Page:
The Fas/CD95 receptor regulates the death of autoreactive B cells and the selection of antigen-specific B cells

G. Koncz, Anne Odile Hueber

Research output: Article

29 Citations (Scopus)

Abstract

Cell death receptors have crucial roles in the regulation of immune responses. Here we review recent in vivo data confirming that the Fas death receptor (TNFSR6) on B cells is important for the regulation of autoimmunity since the impairment of only Fas function on B cells results in uncontrolled autoantibody production and autoimmunity. Fas plays a role in the elimination of the non-specific and autoreactive B cells in germinal center, while during the selection of antigen-specific B cells different escape signals ensure the resistance to Fas-mediated apoptosis. Antigen-specific survival such as BCR or MHCII signal or coreceptors (CD19) cooperating with BCR inhibits the formation of death inducing signaling complex. Antigen-specific survival can be reinforced by antigen-independent signals of IL-4 or CD40 overproducing the anti-apoptotic members of the Bcl-2 family proteins.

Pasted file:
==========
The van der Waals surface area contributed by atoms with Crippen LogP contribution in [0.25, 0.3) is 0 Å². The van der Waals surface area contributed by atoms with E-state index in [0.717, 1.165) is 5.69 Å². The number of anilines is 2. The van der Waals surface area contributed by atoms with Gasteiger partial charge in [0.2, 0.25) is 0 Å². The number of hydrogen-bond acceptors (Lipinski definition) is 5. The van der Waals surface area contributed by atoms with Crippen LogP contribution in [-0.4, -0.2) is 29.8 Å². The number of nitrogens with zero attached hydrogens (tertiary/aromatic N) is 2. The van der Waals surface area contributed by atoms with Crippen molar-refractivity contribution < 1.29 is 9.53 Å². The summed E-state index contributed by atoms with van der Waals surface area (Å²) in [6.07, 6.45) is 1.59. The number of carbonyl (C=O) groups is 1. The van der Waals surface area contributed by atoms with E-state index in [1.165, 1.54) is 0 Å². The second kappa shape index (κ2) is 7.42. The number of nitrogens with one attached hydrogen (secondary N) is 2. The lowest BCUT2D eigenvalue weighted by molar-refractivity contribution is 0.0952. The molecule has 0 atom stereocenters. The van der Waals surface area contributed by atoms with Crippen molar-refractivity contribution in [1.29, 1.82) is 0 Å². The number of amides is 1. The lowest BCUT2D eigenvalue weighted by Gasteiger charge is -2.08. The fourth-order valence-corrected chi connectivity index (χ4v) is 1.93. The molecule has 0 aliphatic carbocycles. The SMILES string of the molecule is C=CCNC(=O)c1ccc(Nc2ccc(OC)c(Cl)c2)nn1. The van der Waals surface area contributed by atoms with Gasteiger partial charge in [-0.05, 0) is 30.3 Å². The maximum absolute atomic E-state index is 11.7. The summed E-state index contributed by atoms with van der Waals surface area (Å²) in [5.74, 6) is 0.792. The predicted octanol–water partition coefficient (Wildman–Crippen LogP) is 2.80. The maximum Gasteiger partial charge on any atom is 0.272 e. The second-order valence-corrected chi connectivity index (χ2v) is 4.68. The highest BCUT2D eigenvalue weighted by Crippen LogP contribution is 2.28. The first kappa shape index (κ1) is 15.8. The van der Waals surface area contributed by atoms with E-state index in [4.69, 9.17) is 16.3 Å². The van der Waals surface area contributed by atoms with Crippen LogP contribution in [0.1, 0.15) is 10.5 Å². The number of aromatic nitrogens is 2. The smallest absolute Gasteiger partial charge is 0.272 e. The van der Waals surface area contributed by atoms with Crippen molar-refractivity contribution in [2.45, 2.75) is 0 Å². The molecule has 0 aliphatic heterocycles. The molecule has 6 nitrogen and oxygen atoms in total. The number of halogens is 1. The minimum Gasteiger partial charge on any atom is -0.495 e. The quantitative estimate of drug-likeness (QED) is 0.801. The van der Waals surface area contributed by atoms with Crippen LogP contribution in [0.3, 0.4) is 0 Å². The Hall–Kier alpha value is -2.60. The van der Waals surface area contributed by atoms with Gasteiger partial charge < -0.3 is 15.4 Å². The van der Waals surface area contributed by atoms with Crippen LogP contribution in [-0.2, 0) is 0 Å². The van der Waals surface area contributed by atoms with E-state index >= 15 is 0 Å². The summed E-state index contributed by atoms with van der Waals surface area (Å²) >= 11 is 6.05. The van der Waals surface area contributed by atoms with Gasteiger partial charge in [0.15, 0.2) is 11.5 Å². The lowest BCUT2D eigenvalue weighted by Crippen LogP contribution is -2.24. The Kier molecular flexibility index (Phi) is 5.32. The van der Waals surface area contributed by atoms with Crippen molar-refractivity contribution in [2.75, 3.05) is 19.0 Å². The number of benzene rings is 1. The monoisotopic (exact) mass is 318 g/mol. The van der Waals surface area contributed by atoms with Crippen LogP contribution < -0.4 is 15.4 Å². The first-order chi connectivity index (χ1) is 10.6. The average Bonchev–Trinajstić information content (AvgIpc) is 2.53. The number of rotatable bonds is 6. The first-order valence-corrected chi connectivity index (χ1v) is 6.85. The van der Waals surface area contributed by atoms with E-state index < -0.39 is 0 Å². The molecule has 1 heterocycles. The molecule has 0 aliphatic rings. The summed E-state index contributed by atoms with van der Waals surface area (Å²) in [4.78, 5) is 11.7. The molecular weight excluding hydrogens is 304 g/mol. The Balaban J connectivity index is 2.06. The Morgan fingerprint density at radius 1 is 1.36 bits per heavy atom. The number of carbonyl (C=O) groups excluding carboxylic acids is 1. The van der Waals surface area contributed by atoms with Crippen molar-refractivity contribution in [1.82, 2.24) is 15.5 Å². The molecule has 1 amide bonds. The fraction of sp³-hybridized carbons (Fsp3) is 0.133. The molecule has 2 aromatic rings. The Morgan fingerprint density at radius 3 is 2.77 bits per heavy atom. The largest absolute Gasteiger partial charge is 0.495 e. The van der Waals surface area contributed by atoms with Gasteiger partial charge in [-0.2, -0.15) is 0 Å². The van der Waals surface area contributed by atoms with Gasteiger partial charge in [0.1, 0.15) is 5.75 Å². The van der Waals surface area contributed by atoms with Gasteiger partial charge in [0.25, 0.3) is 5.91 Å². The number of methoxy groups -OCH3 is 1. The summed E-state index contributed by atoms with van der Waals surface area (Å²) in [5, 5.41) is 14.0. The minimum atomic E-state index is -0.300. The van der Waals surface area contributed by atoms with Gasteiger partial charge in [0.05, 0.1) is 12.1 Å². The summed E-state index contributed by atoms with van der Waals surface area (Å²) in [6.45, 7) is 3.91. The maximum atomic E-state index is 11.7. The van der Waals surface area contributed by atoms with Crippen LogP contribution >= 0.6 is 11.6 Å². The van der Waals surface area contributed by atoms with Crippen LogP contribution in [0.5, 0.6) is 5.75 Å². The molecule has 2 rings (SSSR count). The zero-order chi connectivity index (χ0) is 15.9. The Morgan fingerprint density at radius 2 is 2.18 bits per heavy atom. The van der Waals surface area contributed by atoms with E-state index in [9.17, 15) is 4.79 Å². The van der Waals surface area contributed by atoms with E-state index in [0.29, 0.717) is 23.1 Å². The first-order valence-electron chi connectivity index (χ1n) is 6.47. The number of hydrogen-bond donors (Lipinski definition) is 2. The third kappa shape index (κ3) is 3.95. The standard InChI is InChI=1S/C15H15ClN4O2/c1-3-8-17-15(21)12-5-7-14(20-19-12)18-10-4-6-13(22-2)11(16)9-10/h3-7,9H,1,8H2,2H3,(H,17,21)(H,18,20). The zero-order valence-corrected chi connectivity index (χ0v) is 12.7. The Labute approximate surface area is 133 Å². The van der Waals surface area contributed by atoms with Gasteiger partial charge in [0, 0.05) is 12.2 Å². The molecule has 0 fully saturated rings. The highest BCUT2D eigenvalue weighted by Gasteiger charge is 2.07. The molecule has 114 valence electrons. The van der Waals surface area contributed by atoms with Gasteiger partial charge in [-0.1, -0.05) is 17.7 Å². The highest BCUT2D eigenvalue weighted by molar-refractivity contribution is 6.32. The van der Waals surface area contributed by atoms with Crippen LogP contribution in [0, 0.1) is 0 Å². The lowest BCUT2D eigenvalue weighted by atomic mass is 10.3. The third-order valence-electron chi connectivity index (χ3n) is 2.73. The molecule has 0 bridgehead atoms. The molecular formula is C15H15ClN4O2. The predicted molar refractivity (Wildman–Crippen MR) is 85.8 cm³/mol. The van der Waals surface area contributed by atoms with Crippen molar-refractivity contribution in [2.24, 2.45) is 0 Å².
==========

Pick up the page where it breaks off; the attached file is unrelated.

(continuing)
Original languageEnglish
Article numberArticle 207
JournalFrontiers in Immunology
Volume3
Issue numberJUL
DOIs
Publication statusPublished - 2012

Fingerprint

CD95 Antigens
B-Lymphocytes
Antigens
Death Domain Receptors
Autoimmunity
Death Domain Receptor Signaling Adaptor Proteins
Germinal Center
Interleukin-4
Autoantibodies
Cell Death
Apoptosis
Proteins

ASJC Scopus subject areas

  • Immunology
  • Immunology and Allergy

Cite this

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